Alex Teach on the beatalex teach on the beat
Before I begin, please allow me to establish my lack of credibility. What I’ll be writing about is a disagreement with another columnist, but saying that implies I am on remotely similar level to this man, which I’m not. Whatever I am, it’s not a columnist; I am a grammatically and morally offensive entity and a stark amateur in the world well stocked with literary professionals. David Cook, on the other hand, is the real thing.
With that said, I would like to display the lost art of “disagreeing with someone but not going pigshit crazy with hatred from this point forward.” Consider me a Reagan-era congressman as opposed to an Obama-era one, for after this disagreement he and I will hopefully have lunch where we can poke fun at one another and then politely fight over payment of the meal, which I will of course ultimately defer to him. Because like David, I’m really a very nice guy, I just happen to have to hit people on occasion.
That established, while reading his December 17 column in the Times Free Press titled “A letter to city police,” I was pissed off to no end by the fifth paragraph.
My interpretation of being told to “own up” to what he called the “violent racism that has emerged through the badge of Chattanooga police over the years” was that I and 450 or so of my coworkers were, in fact, racists and that we should apologize for such. Something similar to the “Do you still beat your wife, yes or no?” frame of unfair questioning that fiercely frustrates people, especially when they are already frustrated (the cause of which is usually on the front page of his paper).
Being accused in this way, such a blanket statement, was bold, but I was further impressed by then being told to apologize for it. The feelings this forced me to process approached something along the lines of infuriating, so rather than wait I naturally responded immediately in writing and it turns out, I was far from the only one who took it this way. (Making us all racists, of course.)
The sensitivity here for me is two-fold: One, with rare exceptions I find myself and co-workers to be exceptionally colorblind (which of course makes us racist). We serve “all,” literally, and when that “all” happens to be black, white or magenta and committing a crime or suspected of such, we treat them accordingly. Two, being accused of such creates worlds of inconvenience and frustration because there is simply no acceptable response to it other than, “I’m sorry.”
“But I have black/Asian/Pacific Islander friends!” Nope.
“But he was stabbing someone and I had to stop him!” Nope.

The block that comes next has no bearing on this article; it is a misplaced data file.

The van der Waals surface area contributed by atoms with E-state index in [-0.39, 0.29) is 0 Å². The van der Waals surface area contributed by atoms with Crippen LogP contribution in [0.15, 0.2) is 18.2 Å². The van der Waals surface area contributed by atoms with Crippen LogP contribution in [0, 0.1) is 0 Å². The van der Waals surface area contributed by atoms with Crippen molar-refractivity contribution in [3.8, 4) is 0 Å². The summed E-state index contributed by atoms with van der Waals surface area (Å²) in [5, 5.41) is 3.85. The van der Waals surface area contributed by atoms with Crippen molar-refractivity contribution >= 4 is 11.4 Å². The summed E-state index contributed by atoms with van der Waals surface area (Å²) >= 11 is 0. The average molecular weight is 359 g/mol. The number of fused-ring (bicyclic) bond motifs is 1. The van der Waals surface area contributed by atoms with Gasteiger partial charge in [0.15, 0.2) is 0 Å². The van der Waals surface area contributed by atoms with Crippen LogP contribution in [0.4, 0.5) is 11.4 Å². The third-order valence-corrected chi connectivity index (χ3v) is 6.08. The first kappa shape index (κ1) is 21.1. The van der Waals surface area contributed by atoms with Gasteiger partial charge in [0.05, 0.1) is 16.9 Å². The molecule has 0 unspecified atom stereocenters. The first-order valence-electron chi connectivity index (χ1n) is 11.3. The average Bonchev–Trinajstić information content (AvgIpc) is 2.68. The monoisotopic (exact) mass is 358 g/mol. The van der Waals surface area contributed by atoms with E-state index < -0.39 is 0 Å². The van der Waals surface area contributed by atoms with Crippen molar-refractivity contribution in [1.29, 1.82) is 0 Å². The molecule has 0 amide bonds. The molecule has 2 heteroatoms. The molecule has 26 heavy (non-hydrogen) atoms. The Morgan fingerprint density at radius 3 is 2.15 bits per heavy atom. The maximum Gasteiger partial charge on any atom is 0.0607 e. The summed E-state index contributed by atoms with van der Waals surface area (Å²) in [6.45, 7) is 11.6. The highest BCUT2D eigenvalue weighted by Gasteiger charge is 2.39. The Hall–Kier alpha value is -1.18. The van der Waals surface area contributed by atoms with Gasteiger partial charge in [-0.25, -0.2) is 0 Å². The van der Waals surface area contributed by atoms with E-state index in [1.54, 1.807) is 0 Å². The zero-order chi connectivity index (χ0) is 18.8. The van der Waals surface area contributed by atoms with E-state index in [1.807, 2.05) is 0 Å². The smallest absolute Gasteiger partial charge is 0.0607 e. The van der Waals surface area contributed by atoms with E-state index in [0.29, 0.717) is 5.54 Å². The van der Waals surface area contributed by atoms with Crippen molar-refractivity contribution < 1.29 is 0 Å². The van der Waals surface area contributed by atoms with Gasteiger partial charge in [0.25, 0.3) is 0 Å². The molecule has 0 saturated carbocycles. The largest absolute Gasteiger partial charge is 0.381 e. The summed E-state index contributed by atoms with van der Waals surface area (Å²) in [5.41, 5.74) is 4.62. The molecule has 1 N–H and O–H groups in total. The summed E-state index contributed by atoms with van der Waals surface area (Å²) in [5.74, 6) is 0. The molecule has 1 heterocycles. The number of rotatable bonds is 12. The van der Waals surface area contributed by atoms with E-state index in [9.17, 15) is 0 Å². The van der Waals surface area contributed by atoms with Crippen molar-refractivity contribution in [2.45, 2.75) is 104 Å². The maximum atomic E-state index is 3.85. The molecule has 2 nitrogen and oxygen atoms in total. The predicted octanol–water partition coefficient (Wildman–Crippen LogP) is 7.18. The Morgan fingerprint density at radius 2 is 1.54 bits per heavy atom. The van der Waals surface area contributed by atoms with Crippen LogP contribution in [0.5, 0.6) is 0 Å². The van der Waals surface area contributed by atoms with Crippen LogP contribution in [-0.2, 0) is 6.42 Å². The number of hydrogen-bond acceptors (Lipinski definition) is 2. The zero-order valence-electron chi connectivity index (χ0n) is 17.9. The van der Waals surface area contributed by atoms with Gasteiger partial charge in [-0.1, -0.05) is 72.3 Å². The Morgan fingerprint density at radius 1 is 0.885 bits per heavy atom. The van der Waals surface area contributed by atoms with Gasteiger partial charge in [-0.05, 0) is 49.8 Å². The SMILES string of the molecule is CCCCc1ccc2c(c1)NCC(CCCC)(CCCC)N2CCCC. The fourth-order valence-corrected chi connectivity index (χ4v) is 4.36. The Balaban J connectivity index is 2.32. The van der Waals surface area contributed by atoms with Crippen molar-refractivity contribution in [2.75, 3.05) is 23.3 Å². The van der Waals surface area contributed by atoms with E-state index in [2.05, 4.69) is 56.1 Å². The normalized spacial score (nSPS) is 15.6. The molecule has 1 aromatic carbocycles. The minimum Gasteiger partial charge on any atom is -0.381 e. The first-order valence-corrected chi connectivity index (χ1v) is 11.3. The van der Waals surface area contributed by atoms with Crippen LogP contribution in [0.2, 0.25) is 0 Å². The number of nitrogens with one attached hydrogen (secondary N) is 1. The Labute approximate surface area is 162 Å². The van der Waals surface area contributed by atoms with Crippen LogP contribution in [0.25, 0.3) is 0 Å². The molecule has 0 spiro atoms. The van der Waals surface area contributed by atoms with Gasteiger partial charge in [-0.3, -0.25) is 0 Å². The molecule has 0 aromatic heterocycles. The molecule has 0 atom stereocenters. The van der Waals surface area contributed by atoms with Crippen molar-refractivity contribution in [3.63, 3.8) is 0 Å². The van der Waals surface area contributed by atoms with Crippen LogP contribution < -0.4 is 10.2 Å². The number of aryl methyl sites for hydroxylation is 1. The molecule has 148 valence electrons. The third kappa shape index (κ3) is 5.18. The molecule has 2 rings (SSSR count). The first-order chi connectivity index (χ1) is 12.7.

“I’m sorry, you’re right.” Bing! The only acceptable answer, ever. And this applies to African American officers as well…it’s a stunning thing to see them accused of racism against other African Americans. Because of their paystub, of course.
His conversation went on to further blame the police for witnesses refusing to speak to police officers about crimes because of a lack of trust, by my interpretation. My response is that these witnesses in the numerical majority of the cases he is speaking of are criminals themselves, often shot and/or killed during the process of a criminal transaction, and when questioned by police or otherwise reluctant to come forward, the reason isn’t generally because they feel there is a divide in our relationship.
It’s because they are freaking criminals that were involved in a criminal transaction and they don’t want to go to jail.
Two confirmed gang-member drug dealers shooting at one another are not prone to talk to police because they are confirmed gang-member drug dealers, not because they have trust issues with a history of racial prejudice as determined by white people and fact-selective “social justice” advocates…but because they are diametrically freaking opposed to dealing with cops.
Then? I reached the twenty-second paragraph of his column, and here is where I will concede to having my annoyance (anger) cloud my judgment, because he was right: If there is to be an apology made, the burden is on the one that holds the power, and that’s us. It’s not about right and wrong necessarily, but rather about where to start, and the little guy isn’t the place.
I (and apparently several others) took what Mr. Cook said as stating we should apologize by making an admission of guilt. That’s what infuriated me. What I now believe he was saying was straight out of another book, that we should not apologize out of guilt, but rather to admit what we’ve done hasn’t fixed the problem, and that while our intentions were good, bad things have happened, and harm has been done.
But that you’ve let us down too, and if you’ll meet us in the middle, we’re ready to try something else. We want to know what you think, and whether you’ll put the past aside and work with us.
Not an apology to admit guilt (as both sides have seized upon), but an apology to clean the slate and try something new. Experience makes me cynical on occasion, but being a “believer” does give me hope.
I get it, Mr. Cook. Let’s have another lunch and talk this over…although I’ll never admit to taking this wrong.